Transatlantic Crossings: Representations of Mobility in American Slave Narratives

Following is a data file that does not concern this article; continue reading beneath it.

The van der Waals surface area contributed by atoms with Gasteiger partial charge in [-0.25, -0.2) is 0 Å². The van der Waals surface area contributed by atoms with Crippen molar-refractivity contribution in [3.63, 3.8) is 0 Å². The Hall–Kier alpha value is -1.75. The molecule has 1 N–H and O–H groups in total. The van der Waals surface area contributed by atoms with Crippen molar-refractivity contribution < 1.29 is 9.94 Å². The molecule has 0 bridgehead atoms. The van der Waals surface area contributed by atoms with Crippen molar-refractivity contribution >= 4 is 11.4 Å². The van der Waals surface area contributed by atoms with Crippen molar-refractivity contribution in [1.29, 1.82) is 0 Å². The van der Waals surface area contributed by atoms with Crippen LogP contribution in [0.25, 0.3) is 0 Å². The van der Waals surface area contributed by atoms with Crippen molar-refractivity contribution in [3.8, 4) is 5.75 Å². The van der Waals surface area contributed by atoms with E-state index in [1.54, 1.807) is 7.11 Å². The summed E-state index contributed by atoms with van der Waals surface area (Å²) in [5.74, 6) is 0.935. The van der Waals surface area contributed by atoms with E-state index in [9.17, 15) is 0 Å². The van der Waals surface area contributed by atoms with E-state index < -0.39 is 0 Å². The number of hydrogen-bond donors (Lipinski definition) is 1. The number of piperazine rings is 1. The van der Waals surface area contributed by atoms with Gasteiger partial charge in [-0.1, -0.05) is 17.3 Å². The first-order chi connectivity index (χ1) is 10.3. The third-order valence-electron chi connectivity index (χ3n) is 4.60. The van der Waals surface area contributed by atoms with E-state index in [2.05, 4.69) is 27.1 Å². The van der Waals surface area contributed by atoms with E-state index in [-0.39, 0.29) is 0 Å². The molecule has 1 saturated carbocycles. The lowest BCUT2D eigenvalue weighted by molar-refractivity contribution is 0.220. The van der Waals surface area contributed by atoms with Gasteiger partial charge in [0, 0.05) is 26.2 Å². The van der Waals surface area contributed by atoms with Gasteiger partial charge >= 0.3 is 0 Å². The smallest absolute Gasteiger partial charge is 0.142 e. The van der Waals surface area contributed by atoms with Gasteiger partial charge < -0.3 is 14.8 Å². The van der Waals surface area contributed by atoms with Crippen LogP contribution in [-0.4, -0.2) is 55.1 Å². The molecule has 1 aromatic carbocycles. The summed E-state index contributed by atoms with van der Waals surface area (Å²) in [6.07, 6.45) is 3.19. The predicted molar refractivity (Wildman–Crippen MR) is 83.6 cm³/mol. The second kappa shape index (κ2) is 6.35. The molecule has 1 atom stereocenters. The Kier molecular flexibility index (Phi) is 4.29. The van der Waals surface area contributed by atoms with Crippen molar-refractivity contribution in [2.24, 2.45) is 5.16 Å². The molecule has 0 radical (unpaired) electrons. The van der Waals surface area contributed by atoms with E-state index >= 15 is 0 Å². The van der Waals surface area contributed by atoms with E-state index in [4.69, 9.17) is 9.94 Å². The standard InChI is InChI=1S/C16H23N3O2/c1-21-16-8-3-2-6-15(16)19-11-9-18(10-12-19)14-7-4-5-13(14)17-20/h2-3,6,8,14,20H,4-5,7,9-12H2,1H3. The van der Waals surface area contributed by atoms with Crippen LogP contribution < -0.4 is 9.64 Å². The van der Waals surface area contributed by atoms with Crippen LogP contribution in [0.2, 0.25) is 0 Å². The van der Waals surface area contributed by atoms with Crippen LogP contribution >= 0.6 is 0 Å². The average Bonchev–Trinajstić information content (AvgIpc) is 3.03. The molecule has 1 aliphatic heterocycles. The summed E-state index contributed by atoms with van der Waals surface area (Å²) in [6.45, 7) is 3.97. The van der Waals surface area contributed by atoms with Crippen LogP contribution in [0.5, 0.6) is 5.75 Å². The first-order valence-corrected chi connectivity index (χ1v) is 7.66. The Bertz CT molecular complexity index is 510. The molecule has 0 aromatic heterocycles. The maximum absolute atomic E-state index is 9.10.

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This dissertation examines memoirs of African Americans in the period between the American Revolution and the Civil War, who, as slaves, fugitives, and free people, experienced the evils of slavery. While not minimizing their experiences of trauma, I am particularly interested in how each author or narrator (Olaudah Equiano, Jeffrey Brace, David Dorr, William and Ellen Craft) uniquely and surprisingly navigated their own routes of survival, defiance, and, sometimes, subversion in the white-centered world of transatlantic slavery. The memoirists examined in my dissertation constitute rare survivors who had a chance to narrate their stories of sometimes forced and sometimes chosen mobility. They present a black traveling culture of painful yet hopeful journeys by crossing between north and south and the Atlantic Ocean. Traveling beyond state and national boundaries enabled them to perform various roles – not only as a slave, but also as a sailor (Equiano), a botanist (Brace), a flâneur (Dorr), and even as a slave master (Ellen Craft). These performative roles in travelling are reflected in their writings in such narrative forms as a sailor’s log, a nature writing, a travel book, and a fugitive narrative. In my first chapter on Olaudah Equiano’s The Interesting Narrative (1789), I examine the importance of sailing culture and the sea in Equiano’s life. The slave ship and the Atlantic are dynamic, multifunctional spaces on which Equiano was not only enslaved, transported, and suffered but also was transformed, and struggled in order to achieve freedom. In my second chapter on Jeffrey Brace’s The Blind African Slave, Or Memoirs of Boyrereau Brinch, Nicknamed Jeffrey Brace (1810), I investigate the memories and movements of flora that accompanied Brace and other slaves on slave ships and in new places. I introduce research on the extraction and transportation of African flora and the memory of botanical nature, which made a profound impact on Brace’s life in Vermont as a farmer. My third chapter on David Dorr’s A Colored Man Round the World (1858) focuses on his travels abroad and examines Dorr’s hybrid, “multicolored” gaze as a wealthy American gentleman, who was also a “colored” slave. My last chapter analyzes William and Ellen Craft’s Running A Thousand Miles For Freedom (1860) focusing on their stratagems of transvestism – crossing boundaries not only of gender, but also of race, class, and disability. By analyzing these four narratives – yet being aware that there are still many voices left to be heard – my dissertation aims to cast light on early African Americans who refuted conventional proslavery arguments about black inferiority and ignorance. The narrators I examine debunk and de-essentialize myths of color and challenge the color line by negotiating the politics of mobility.